Why is David and co. so reluctant to boldly market David and his career – whether it’s reflected in a new single or in buzz about his new album?
Why are Archies ranting about lack of radio play, as was recently exhibited in Abrra’s “Radio Rant” over at The Voice, or as I experienced in a private conversation with a fellow Archie? Why was it that, with our collective efforts with “Crush,” we saw instant results, but with everything else – be it “A Little Too Not Over You” or “Zero Gravity” – there is no immediate payoff in maximum exposure?
It suddenly dawned on me, as I listened to the “Balancing Act” interviewer ask David about his “life after Idol.”
One word: MONEY.
I think, as Idol watchers and Idol alumni fans, we tend to forget what the cost is of “winning” or coming close to winning American Idol. When the show premiered, the PRIZE was a million-dollar record contract. Over time, I don’t know if that is still the goal, but both Idol winners, runners-up, and a few finalists (like Chris Daughtry for example) are supported heftily with 19 money. A cheap label like Jive went in with some good cash from the show to promote David, and they had that kind of budget to launch David with a successful debut single and album.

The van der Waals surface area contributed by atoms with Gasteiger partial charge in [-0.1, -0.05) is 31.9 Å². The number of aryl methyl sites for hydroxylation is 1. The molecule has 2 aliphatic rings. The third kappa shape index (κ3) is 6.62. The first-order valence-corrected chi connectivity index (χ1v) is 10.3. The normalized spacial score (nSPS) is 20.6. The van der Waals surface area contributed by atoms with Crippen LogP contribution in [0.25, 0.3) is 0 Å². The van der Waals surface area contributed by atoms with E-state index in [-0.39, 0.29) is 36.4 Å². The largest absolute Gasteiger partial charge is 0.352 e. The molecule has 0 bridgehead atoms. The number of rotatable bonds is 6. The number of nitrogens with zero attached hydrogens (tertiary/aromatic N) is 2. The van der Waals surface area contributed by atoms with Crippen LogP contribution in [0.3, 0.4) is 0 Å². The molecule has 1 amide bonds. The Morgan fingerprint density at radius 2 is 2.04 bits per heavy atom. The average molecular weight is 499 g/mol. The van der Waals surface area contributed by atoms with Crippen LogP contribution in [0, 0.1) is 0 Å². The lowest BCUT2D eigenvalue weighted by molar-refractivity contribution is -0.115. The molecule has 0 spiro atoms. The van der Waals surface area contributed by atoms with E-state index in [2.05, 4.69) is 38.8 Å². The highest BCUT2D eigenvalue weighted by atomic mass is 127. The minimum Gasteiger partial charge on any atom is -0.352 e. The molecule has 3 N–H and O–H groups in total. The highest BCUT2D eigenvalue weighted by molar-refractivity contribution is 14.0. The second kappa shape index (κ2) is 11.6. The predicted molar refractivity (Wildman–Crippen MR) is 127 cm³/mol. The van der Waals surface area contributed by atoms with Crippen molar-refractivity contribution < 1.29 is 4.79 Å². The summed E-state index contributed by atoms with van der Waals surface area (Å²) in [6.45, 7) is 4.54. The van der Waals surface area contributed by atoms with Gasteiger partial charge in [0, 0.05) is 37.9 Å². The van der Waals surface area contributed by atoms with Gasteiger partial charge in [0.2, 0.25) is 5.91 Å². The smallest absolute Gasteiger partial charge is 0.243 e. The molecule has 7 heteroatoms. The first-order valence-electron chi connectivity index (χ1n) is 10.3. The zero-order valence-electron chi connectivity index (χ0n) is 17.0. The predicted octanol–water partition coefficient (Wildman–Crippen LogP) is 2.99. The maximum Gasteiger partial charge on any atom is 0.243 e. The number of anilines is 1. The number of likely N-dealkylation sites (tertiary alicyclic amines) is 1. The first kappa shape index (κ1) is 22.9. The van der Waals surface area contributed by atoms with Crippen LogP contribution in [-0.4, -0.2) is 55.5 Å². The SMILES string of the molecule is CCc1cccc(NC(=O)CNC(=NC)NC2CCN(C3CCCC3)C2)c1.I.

It costs a pretty penny to get a spot on some prime shows, like Late Night on Leno, and it’s a hectic lineup to try to get a spot on The Today Show. It’s why former alumni like Chris Sligh advise Idol contestants and alumni to TAKE ADVANTAGE of that initial wave of success. It rarely repeats, and in the instances that they do, they result from certain personas positioning themselves to ride high on this wave. Kelly Clarkson benefitted from being the very first Idol, but she also was savvy enough to distance herself from the show, to “Break Away” literally as she titled her platinum-successful sophomore album, and to get a good manager period. Carrie Underwood advocated for country music since she was not interested in being a “pop star,” and was fortunate to be released to Nashville, working with peeps who had the savvy to play to her country-music-audience while simultaneously branching out to the ready-made pop audience.